In addition, the local auto industry also faces two key threats to its sustainability: the rapid advances in adoption of new energy vehicles (NEVs, including electric and hybrid vehicles), in which SA is lagging behind; and the weakness of the country’s logistics infrastructure, lacking in efficiency and north-south inter-connectivity.

All these factors and concerns underscore the importance of the memorandum of understanding (MOU) signed between the business chamber and Naamsa last week.

Our organisations have key interests and strategic priorities in common — chief among them to capitalise on the strength of the auto industry in the Bay and the advantage of our two ports, to position the metro as the logistics hub for the SA automotive sector.

This will require strengthening the logistics infrastructure and inter-connectivity of road, rail and ports, particularly the critical north-south corridor so that there is efficient two-way connection between auto manufacturing in the Bay and Tshwane, to support imports of raw materials and components, and exports of finished vehicles as well as components such as catalytic converters.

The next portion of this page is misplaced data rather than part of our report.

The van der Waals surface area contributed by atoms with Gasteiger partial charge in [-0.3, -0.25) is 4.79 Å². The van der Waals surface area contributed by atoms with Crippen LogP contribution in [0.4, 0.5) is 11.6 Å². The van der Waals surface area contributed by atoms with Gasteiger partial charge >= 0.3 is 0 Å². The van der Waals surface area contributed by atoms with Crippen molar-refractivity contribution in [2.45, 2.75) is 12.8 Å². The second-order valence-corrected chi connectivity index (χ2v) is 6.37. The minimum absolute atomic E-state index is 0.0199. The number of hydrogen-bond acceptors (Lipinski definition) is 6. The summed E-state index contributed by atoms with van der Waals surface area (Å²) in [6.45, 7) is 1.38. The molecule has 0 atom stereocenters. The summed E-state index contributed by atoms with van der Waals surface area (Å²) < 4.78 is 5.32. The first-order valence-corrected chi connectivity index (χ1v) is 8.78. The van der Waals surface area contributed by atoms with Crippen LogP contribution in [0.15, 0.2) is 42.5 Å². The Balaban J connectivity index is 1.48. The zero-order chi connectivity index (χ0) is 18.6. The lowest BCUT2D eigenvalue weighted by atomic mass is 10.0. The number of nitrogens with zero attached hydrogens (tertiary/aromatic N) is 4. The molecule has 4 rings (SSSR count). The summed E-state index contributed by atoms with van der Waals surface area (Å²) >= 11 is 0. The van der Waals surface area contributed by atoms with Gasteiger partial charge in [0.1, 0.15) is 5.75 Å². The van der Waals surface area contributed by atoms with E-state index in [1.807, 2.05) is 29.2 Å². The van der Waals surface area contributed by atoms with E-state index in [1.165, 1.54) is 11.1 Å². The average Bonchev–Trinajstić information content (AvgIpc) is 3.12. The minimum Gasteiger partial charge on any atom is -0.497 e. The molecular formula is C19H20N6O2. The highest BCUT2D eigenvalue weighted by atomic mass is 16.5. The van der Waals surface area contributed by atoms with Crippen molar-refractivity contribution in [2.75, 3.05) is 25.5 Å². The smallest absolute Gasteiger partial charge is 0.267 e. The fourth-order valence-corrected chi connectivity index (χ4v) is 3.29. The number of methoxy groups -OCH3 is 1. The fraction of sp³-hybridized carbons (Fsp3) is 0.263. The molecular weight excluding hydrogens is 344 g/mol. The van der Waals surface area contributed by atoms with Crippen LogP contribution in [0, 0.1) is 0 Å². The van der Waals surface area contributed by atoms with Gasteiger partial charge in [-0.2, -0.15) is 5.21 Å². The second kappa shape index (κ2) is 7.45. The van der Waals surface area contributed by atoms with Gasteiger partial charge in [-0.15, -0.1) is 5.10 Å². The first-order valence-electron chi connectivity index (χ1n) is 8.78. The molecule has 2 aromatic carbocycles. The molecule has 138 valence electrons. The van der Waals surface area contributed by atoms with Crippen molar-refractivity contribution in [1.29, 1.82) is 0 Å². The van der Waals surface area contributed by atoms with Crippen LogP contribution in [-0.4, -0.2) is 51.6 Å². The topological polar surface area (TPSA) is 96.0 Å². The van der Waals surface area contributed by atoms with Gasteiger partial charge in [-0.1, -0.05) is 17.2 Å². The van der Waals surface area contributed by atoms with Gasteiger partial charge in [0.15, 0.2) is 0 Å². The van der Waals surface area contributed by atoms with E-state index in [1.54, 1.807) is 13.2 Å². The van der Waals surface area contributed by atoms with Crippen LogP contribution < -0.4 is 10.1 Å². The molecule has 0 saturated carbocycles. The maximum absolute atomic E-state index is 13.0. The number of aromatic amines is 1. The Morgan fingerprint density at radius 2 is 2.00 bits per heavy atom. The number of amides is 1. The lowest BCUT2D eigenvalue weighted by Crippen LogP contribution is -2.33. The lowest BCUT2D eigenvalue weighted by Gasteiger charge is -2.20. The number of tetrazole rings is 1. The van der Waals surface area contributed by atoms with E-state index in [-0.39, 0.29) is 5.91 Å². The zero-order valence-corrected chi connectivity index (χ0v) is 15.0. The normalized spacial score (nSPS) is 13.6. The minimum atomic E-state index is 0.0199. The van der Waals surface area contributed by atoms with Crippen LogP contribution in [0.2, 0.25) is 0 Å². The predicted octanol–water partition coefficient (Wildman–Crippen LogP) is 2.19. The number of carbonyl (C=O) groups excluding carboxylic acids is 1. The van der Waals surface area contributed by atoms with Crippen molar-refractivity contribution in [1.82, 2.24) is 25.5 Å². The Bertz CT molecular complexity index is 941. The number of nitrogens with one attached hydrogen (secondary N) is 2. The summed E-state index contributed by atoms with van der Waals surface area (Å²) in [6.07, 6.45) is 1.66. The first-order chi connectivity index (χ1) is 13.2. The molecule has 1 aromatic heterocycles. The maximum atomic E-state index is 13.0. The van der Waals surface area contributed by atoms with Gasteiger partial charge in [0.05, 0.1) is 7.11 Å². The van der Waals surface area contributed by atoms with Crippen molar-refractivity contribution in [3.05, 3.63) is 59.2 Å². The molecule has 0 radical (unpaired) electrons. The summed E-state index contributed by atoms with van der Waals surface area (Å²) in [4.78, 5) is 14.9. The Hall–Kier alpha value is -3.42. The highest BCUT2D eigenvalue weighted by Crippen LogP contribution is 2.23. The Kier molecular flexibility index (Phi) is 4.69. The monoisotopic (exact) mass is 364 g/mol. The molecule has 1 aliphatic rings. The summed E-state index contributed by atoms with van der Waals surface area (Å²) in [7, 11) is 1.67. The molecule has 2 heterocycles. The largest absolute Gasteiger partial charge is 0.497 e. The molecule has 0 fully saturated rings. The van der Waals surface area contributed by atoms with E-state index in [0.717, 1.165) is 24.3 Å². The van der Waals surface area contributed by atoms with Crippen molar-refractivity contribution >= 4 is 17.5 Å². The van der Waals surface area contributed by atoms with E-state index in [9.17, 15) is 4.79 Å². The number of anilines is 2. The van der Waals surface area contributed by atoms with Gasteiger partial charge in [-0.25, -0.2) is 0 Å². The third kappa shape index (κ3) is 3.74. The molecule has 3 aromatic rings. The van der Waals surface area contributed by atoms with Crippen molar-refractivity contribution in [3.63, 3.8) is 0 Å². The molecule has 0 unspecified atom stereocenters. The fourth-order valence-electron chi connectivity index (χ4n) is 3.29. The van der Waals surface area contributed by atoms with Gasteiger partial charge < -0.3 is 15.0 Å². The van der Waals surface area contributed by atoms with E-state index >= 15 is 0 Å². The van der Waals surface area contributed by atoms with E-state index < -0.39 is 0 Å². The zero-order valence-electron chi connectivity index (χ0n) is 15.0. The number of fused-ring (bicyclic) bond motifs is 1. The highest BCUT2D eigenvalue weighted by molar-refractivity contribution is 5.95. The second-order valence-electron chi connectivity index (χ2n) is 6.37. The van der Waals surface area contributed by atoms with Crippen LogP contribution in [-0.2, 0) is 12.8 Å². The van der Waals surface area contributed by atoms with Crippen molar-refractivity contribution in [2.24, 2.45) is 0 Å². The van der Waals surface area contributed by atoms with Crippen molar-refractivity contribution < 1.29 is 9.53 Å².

Leveraging the competitive advantage of our two ports requires improved rail-port integration, investment in tracks and rolling stock to increase the capacity of rail transport, and improving port efficiencies and cargo turnaround times to reverse the current problem of shipping lines skipping SA ports due to delays and congestion.

Getting this right has numerous spin-off benefits for the Bay, improving logistics and export efficiency for agro-processing and other sectors, business opportunities in materials handling and logistics, and moving freight off the roads and back to rail, including the raw materials transported from mines in the Northern Cape.

The strategic partnership between Naamsa and the chamber allows for pooling of skills, networks and resources to strengthen existing initiatives aimed at improving logistics infrastructure and connectivity, and driving collaboration between the private sector and Transnet, especially to reach clarity and time frames on opening port and rail operations to third-party operators.

Another key area of mutual interest is the vital need for a sustainable transition to electric vehicle production through a clear, decisive and predictable policy environment in SA.

Naamsa is lobbying to fast-track this, so that automotive manufacturers have certainty in the switch to NEV manufacturing, and to ensure that the component manufacturers can make the shift too, as well as potentially supporting battery manufacturing industry in the metro.

The chamber in turn will lend support where ever possible to Naamsa and the automotive companies who operate here.

This is a strategically important development for the Bay, enabling us to leverage the strength of a national organisation that shares our vision for the metro as a world-class logistics hub supporting automotive and other sectors, and ensure that we retain vital investment and jobs.

Denise van Huyssteen is CEO of the Nelson Mandela Bay Business Chamber.